As the rate of securities suits filed increases, prospects for securities litigation associates are expanding as well. Conversations we have had with partners on both sides of the aisle seem to confirm that business is booming, and there’s no sign of it letting up anytime soon.
This should not come as too much of a shock. We predicted earlier this year that securities suits would rise and despite the disappearance of credit crisis class actions, they have. According to a recent study by NERA Economic Consulting (“NERA”), the rate of new class actions filed in the first half of 2015 annualizes at 226 cases, slightly higher than the five-year average of 222 cases and higher than the number of suits filed annually in the last three years.
The number of “merger objection” cases filed so far this year also represents about 20% of total cases filed in the federal courts, on a pace to meet or exceed last year’s level. NERA reports that in 2014, there were 39 merger-related cases. Twenty-three merger objection cases were filed between January and June 2015, more than half of the 2014 total.
Unsurprisingly, this uptick in securities litigation has coincided with a rise in lateral openings. Since January, 718 new associate positions have been opened for litigation associates nationwide. This annualizes to 1230 associate openings, a 14% increase over 2014’s total of 1071. Of those 718 associate openings, about 70 of them have been specialized securities litigation needs, with the largest concentration posted here on the West Coast.
I recently spoke with several prominent defense partners at top firms, each of whom expressed confidence this trend would continue. Indeed, in the last quarter alone, we’ve already been approached with 23 new junior and mid-level securities litigation positions.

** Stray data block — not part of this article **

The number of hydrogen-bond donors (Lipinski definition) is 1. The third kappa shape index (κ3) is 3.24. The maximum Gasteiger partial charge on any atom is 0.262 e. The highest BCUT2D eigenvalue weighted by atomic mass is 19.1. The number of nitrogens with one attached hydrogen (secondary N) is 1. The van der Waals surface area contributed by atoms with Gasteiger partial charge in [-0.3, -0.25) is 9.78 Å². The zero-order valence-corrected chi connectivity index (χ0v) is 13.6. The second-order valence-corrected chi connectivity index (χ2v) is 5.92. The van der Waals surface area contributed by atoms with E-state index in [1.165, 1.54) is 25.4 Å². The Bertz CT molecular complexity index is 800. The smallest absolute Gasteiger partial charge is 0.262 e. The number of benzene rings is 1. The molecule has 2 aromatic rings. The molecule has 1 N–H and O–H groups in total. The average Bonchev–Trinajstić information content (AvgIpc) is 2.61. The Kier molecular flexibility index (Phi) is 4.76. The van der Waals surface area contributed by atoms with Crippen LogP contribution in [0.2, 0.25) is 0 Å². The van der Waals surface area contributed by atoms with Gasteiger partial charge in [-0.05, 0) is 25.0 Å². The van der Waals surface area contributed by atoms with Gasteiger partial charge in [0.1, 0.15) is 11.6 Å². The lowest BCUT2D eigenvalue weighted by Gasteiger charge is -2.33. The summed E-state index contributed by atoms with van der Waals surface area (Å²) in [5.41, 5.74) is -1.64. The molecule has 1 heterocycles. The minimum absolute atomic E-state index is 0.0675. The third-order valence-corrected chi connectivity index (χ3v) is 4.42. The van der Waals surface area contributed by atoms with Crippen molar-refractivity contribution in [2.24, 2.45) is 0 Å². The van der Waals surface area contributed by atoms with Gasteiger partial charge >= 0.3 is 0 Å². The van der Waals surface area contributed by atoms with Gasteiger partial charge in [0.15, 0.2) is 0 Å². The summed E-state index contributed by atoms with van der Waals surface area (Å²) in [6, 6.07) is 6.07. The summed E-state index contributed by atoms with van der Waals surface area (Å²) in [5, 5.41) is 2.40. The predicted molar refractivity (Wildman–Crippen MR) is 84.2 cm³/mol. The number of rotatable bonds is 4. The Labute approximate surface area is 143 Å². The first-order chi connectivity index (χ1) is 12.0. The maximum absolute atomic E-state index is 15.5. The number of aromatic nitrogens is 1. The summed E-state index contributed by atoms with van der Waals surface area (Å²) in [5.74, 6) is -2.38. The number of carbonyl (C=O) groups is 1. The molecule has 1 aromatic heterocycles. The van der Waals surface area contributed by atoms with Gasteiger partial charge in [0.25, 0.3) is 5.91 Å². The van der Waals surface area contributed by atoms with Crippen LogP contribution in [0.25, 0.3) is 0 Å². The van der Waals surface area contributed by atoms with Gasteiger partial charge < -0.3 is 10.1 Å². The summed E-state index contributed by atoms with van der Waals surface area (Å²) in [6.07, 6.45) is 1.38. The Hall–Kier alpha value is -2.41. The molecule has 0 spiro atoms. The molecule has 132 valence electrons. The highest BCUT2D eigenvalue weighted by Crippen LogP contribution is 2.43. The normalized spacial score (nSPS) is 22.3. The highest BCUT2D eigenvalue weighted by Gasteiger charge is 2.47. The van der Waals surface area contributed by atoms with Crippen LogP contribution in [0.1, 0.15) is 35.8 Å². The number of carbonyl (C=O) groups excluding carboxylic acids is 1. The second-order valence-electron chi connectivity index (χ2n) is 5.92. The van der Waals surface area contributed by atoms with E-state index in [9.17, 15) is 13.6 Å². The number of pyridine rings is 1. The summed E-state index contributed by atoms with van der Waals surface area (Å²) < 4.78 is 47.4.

The Bay Area has accounted for a significant amount of this growth, which is unsurprising given the parallel explosion of merger and IPO activity among tech companies in the Bay. Indigenous Valley firms appear to be leading the charge, thanks in large part to their stable of blue-chip clients in the tech sector, which by far represents the largest targeted sector of securities suits, comprising 25% of all new cases filed its January 1. In the past quarter, firms like Wilson Sonsini and Fenwick, which already have sizable and formidable securities groups, have been selectively exploring growing their associate ranks.
Plaintiffs’ boutiques have also been in growth mode recently, including one of our most highly coveted clients in San Diego, with two current junior and mid-level openings. For junior candidates looking to earn a comparable defense-side salary but move beyond discovery tasks into tangible experience drafting briefs and making court appearances, opportunities like this one can be rare.
Law students and junior litigation associates should consider securities litigation as a potential area of specialty. With strong growth prospects, high demand, and an omnipresence among both large and boutique firms alike, securities litigation remains a field of countless options.